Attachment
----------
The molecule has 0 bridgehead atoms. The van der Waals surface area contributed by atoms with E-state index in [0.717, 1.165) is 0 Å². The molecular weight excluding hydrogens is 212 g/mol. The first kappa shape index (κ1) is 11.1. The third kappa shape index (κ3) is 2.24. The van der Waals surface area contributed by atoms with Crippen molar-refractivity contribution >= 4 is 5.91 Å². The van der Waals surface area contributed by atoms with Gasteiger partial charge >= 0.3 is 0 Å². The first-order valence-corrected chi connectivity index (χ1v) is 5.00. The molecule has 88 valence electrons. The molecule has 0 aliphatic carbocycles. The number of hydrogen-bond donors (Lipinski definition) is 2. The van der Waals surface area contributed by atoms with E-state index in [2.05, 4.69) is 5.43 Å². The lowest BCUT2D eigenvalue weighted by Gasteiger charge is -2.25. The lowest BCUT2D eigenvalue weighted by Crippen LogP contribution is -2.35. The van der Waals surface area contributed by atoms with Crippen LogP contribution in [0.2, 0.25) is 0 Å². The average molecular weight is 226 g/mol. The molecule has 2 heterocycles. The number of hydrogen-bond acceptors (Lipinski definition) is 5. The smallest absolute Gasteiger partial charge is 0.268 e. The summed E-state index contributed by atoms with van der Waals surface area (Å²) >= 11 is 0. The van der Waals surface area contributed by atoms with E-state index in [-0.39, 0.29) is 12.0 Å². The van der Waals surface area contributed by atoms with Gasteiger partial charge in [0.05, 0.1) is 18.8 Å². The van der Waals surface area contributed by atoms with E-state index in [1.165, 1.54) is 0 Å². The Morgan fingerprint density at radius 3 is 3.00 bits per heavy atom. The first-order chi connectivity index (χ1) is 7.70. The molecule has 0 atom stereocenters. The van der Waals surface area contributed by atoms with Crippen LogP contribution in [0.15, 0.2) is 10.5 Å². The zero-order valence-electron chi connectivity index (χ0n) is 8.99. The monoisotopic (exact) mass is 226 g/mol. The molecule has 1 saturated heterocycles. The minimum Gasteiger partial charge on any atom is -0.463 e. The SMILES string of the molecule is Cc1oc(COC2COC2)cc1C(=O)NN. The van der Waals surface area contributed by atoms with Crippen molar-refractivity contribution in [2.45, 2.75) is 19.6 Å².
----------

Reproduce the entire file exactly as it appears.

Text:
The molecule has 0 bridgehead atoms. The van der Waals surface area contributed by atoms with E-state index in [0.717, 1.165) is 0 Å². The molecular weight excluding hydrogens is 212 g/mol. The first kappa shape index (κ1) is 11.1. The third kappa shape index (κ3) is 2.24. The van der Waals surface area contributed by atoms with Crippen molar-refractivity contribution >= 4 is 5.91 Å². The van der Waals surface area contributed by atoms with Gasteiger partial charge >= 0.3 is 0 Å². The first-order valence-corrected chi connectivity index (χ1v) is 5.00. The molecule has 88 valence electrons. The molecule has 0 aliphatic carbocycles. The number of hydrogen-bond donors (Lipinski definition) is 2. The van der Waals surface area contributed by atoms with E-state index in [2.05, 4.69) is 5.43 Å². The lowest BCUT2D eigenvalue weighted by Gasteiger charge is -2.25. The lowest BCUT2D eigenvalue weighted by Crippen LogP contribution is -2.35. The van der Waals surface area contributed by atoms with Crippen LogP contribution in [0.2, 0.25) is 0 Å². The average molecular weight is 226 g/mol. The molecule has 2 heterocycles. The number of hydrogen-bond acceptors (Lipinski definition) is 5. The smallest absolute Gasteiger partial charge is 0.268 e. The summed E-state index contributed by atoms with van der Waals surface area (Å²) >= 11 is 0. The van der Waals surface area contributed by atoms with E-state index in [-0.39, 0.29) is 12.0 Å². The van der Waals surface area contributed by atoms with Gasteiger partial charge in [0.05, 0.1) is 18.8 Å². The van der Waals surface area contributed by atoms with E-state index in [1.165, 1.54) is 0 Å². The Morgan fingerprint density at radius 3 is 3.00 bits per heavy atom. The first-order chi connectivity index (χ1) is 7.70. The molecule has 0 atom stereocenters. The van der Waals surface area contributed by atoms with Crippen LogP contribution in [0.15, 0.2) is 10.5 Å². The zero-order valence-electron chi connectivity index (χ0n) is 8.99. The monoisotopic (exact) mass is 226 g/mol. The molecule has 1 saturated heterocycles. The minimum Gasteiger partial charge on any atom is -0.463 e. The SMILES string of the molecule is Cc1oc(COC2COC2)cc1C(=O)NN. The van der Waals surface area contributed by atoms with Crippen molar-refractivity contribution in [2.45, 2.75) is 19.6 Å².